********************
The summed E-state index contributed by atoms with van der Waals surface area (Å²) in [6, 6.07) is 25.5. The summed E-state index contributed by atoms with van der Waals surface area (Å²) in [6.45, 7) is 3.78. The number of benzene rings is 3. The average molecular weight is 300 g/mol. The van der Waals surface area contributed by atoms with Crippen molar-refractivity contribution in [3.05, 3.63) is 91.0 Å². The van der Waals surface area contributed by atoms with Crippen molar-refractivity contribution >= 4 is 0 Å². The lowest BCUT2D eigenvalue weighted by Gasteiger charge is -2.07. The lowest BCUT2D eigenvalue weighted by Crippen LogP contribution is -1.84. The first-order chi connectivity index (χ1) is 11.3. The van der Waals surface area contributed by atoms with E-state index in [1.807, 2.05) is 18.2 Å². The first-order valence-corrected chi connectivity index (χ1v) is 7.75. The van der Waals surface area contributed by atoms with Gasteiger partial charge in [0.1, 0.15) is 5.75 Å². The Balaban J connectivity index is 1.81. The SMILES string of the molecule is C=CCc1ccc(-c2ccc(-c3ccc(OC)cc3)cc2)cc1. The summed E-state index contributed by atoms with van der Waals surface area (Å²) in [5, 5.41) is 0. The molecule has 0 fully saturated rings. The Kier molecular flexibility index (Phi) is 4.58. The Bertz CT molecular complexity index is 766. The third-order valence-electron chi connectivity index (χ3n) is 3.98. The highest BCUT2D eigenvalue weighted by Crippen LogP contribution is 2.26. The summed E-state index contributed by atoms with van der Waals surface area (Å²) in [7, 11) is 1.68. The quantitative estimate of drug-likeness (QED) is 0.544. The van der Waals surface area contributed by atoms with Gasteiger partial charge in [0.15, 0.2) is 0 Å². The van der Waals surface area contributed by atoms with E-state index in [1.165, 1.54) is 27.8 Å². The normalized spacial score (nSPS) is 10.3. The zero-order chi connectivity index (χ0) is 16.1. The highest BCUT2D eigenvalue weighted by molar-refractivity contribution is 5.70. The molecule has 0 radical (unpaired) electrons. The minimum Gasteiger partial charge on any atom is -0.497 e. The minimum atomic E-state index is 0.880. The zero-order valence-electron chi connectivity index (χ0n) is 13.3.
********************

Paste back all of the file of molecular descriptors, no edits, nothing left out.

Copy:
The summed E-state index contributed by atoms with van der Waals surface area (Å²) in [6, 6.07) is 25.5. The summed E-state index contributed by atoms with van der Waals surface area (Å²) in [6.45, 7) is 3.78. The number of benzene rings is 3. The average molecular weight is 300 g/mol. The van der Waals surface area contributed by atoms with Crippen molar-refractivity contribution in [3.05, 3.63) is 91.0 Å². The van der Waals surface area contributed by atoms with Crippen molar-refractivity contribution >= 4 is 0 Å². The lowest BCUT2D eigenvalue weighted by Gasteiger charge is -2.07. The lowest BCUT2D eigenvalue weighted by Crippen LogP contribution is -1.84. The first-order chi connectivity index (χ1) is 11.3. The van der Waals surface area contributed by atoms with E-state index in [1.807, 2.05) is 18.2 Å². The first-order valence-corrected chi connectivity index (χ1v) is 7.75. The van der Waals surface area contributed by atoms with Gasteiger partial charge in [0.1, 0.15) is 5.75 Å². The Balaban J connectivity index is 1.81. The SMILES string of the molecule is C=CCc1ccc(-c2ccc(-c3ccc(OC)cc3)cc2)cc1. The summed E-state index contributed by atoms with van der Waals surface area (Å²) in [5, 5.41) is 0. The molecule has 0 fully saturated rings. The Kier molecular flexibility index (Phi) is 4.58. The Bertz CT molecular complexity index is 766. The third-order valence-electron chi connectivity index (χ3n) is 3.98. The highest BCUT2D eigenvalue weighted by Crippen LogP contribution is 2.26. The summed E-state index contributed by atoms with van der Waals surface area (Å²) in [7, 11) is 1.68. The quantitative estimate of drug-likeness (QED) is 0.544. The van der Waals surface area contributed by atoms with Gasteiger partial charge in [0.15, 0.2) is 0 Å². The van der Waals surface area contributed by atoms with E-state index in [1.165, 1.54) is 27.8 Å². The normalized spacial score (nSPS) is 10.3. The zero-order chi connectivity index (χ0) is 16.1. The highest BCUT2D eigenvalue weighted by molar-refractivity contribution is 5.70. The molecule has 0 radical (unpaired) electrons. The minimum Gasteiger partial charge on any atom is -0.497 e. The minimum atomic E-state index is 0.880. The zero-order valence-electron chi connectivity index (χ0n) is 13.3.